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  • Unisaw motor question

    I recently acquired a 1 1/2 HP unisaw. It had been sitting for a while, at least several years unused in a basement. On starting it for the first time, the motor started, then the magnetic starter clicked off within a second or 2. Motor turns freely by hand
    Should I be looking at the motor or the starter? Starter is a Brooks Motor (English) 12A capacity, Motor is Rockwell 10A draw according to the nameplate
    Any guidance would be appreciated.
    The difference between a master and a beginner: The master has failed more times than the beginner has even tried.
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  • #2

    Re: Unisaw motor question

    If the starter's overloads are set for 240 volts they will quickly trip on 120 volts.

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    • #3

      Re: Unisaw motor question

      Check the voltage setting of motor and make sure are using the correct voltage.
      Measure the amps on the motor when it is running.

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      • #4

        Re: Unisaw motor question

        Sorry, I should have clarified that; it is running on a 20A 220v circuit. The plug that came with the saw is correct; a 15A 240v plug.
        The difference between a master and a beginner: The master has failed more times than the beginner has even tried.

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        • #5

          Re: Unisaw motor question

          If the centrifugal switch in the motor is stuck It will do as you said, go on overload after running for a minute. After that I would check the run capacitor and connections.
          Good luck. Mark
          WCraig and smallerstick like this.
          sigpicToday's mighty oak is just yesterday's nut, that held its ground.

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          • #6

            Re: Unisaw motor question

            Originally posted by Mark in Burlington View Post
            If the centrifugal switch in the motor is stuck It will do as you said, go on overload after running for a minute. After that I would check the run capacitor and connections.
            Good luck. Mark
            After sitting unused for a while, that would make sense. Thanks, Mark.
            The difference between a master and a beginner: The master has failed more times than the beginner has even tried.

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            • Thread Continues Below...

            • #7

              Re: Unisaw motor question

              Did you get this sorted Peter?

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              • #8

                Re: Unisaw motor question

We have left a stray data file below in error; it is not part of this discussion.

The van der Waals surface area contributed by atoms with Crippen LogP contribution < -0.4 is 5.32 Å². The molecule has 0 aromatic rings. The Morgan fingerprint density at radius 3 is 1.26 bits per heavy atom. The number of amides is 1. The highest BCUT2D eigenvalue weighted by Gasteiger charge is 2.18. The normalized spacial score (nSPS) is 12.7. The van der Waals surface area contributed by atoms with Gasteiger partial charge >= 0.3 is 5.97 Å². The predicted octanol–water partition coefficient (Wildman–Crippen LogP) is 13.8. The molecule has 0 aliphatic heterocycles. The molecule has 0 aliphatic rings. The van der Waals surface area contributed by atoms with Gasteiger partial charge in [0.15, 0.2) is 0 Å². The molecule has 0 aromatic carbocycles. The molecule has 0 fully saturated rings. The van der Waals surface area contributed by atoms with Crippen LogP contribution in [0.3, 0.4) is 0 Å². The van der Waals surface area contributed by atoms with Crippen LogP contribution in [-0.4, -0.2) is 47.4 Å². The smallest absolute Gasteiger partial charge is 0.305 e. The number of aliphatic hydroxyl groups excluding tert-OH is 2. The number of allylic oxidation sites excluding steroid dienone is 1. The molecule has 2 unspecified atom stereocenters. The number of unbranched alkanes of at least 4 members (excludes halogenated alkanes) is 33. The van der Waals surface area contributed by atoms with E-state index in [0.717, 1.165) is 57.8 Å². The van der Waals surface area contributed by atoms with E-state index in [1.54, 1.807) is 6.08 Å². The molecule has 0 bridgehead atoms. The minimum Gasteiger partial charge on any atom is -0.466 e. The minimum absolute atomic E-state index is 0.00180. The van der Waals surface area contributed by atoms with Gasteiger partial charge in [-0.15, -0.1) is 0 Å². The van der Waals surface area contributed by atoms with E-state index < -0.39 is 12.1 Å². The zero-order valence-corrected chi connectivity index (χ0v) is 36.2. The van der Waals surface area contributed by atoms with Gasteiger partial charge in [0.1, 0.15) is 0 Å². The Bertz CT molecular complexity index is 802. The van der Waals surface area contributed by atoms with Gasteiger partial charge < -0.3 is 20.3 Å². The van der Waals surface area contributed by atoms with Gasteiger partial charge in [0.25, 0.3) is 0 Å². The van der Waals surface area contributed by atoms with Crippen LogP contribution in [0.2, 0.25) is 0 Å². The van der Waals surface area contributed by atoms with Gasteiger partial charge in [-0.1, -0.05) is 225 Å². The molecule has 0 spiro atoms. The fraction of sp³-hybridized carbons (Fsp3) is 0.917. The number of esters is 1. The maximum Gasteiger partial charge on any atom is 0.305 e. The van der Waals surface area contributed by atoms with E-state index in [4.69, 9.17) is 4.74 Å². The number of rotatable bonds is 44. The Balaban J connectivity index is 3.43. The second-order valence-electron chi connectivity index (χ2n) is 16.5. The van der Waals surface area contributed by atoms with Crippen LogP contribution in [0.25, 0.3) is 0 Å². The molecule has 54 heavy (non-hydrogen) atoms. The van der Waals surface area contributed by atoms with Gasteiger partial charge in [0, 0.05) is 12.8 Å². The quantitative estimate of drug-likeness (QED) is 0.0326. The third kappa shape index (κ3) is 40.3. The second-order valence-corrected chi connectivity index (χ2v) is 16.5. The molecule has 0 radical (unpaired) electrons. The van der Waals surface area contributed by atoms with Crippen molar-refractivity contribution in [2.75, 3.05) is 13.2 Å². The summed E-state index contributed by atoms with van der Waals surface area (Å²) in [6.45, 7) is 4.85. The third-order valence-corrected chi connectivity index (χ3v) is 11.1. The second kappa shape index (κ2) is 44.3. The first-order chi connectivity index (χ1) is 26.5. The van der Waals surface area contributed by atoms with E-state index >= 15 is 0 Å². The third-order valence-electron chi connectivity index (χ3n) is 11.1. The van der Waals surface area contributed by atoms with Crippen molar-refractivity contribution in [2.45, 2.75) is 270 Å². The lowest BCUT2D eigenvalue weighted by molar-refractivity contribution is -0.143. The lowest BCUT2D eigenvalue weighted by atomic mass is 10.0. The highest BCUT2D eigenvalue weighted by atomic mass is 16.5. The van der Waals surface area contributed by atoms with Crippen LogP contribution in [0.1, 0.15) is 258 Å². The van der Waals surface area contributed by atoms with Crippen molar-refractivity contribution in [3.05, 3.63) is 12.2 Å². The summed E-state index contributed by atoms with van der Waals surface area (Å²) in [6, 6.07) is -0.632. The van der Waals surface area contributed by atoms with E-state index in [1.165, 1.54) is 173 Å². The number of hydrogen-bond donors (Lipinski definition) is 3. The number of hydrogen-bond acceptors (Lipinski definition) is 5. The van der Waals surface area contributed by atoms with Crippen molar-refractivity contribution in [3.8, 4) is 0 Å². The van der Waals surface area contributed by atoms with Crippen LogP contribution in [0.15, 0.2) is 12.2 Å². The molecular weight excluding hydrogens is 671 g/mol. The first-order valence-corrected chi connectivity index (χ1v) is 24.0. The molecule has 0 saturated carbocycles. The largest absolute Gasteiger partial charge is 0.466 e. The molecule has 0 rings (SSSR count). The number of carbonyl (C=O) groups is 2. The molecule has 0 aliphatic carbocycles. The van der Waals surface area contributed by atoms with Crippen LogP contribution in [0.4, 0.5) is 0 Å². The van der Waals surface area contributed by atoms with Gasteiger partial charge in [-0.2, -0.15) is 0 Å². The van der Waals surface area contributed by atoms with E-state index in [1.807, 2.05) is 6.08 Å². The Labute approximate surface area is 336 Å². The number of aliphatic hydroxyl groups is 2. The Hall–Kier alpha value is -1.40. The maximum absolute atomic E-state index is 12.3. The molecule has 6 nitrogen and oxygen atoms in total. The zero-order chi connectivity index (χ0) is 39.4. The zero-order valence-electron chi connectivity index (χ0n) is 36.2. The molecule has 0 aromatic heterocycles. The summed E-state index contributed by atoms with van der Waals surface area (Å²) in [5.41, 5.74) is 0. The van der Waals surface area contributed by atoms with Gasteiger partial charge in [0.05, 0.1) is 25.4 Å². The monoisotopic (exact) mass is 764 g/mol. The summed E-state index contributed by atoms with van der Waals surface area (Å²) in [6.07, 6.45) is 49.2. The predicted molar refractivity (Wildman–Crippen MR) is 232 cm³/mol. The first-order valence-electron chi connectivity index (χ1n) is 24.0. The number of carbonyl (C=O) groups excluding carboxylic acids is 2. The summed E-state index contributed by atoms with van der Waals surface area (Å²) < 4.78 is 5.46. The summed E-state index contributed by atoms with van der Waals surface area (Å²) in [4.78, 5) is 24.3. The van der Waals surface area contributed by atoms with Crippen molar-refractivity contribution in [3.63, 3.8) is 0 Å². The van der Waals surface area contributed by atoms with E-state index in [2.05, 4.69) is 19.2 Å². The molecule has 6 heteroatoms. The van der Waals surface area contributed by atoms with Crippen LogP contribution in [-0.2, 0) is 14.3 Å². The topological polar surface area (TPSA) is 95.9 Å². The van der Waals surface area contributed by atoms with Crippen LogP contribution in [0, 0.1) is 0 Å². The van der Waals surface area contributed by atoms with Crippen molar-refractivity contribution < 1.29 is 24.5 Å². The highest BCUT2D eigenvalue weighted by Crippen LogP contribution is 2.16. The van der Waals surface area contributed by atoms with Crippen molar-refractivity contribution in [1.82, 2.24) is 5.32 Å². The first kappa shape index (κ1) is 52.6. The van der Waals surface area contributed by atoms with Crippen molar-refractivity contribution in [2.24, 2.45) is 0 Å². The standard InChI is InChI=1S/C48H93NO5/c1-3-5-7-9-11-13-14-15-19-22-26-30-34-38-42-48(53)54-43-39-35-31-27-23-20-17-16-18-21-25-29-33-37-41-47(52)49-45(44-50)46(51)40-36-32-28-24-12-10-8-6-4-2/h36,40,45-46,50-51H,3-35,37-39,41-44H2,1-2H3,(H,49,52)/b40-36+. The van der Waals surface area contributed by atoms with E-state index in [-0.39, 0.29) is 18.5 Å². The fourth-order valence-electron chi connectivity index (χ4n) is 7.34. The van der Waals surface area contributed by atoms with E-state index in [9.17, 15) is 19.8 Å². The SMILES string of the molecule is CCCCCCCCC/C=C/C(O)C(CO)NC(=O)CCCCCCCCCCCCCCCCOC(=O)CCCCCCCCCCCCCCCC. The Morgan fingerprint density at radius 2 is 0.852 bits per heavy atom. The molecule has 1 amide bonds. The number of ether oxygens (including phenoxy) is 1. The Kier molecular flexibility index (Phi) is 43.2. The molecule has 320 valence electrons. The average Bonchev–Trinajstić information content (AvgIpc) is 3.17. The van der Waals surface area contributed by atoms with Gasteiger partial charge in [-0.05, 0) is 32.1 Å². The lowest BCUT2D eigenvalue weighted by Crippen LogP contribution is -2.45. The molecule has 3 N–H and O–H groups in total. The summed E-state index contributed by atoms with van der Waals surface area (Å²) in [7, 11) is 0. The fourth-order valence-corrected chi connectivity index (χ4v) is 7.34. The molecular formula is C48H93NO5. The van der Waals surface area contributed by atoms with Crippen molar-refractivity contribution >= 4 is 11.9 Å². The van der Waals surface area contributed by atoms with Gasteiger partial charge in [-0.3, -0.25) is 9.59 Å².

Originally posted by DavidR8 View Post
                Did you get this sorted Peter?
                I have the motor out now going to the repair shop tomorrow. I'll know soon enough what the difficulty is. The balance of the saw has been cleaned up and is just about ready to be reassembled.
                DavidR8 likes this.
                The difference between a master and a beginner: The master has failed more times than the beginner has even tried.

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                • #9

                  Re: Unisaw motor question

                  if you can clean up and tuneup a unisaw, you can disassemble a motor and cleanup the centrifugal switch!!
                  hardest part would be getting the motor out of the saw
                  my shop is a beaver lodge
                  steve, sarnia, ont




                  1940's Craftmaster Lathe

                  https://www.facebook.com/artistryinwoodca/

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                  • #10

                    Re: Unisaw motor question

                    Originally posted by stevem View Post
                    if you can clean up and tuneup a unisaw, you can disassemble a motor and cleanup the centrifugal switch!!
                    hardest part would be getting the motor out of the saw
                    I understand the logic and I agree with you, I just have not achieved a comfort level working inside electric motors. Call it a mental block or whatever, I just find myself running to the motor shop whenever I encounter an electrical issue. And yes, you're right. getting the motor out of the saw is a challenge all by itself; those suckers are not light!
                    The difference between a master and a beginner: The master has failed more times than the beginner has even tried.

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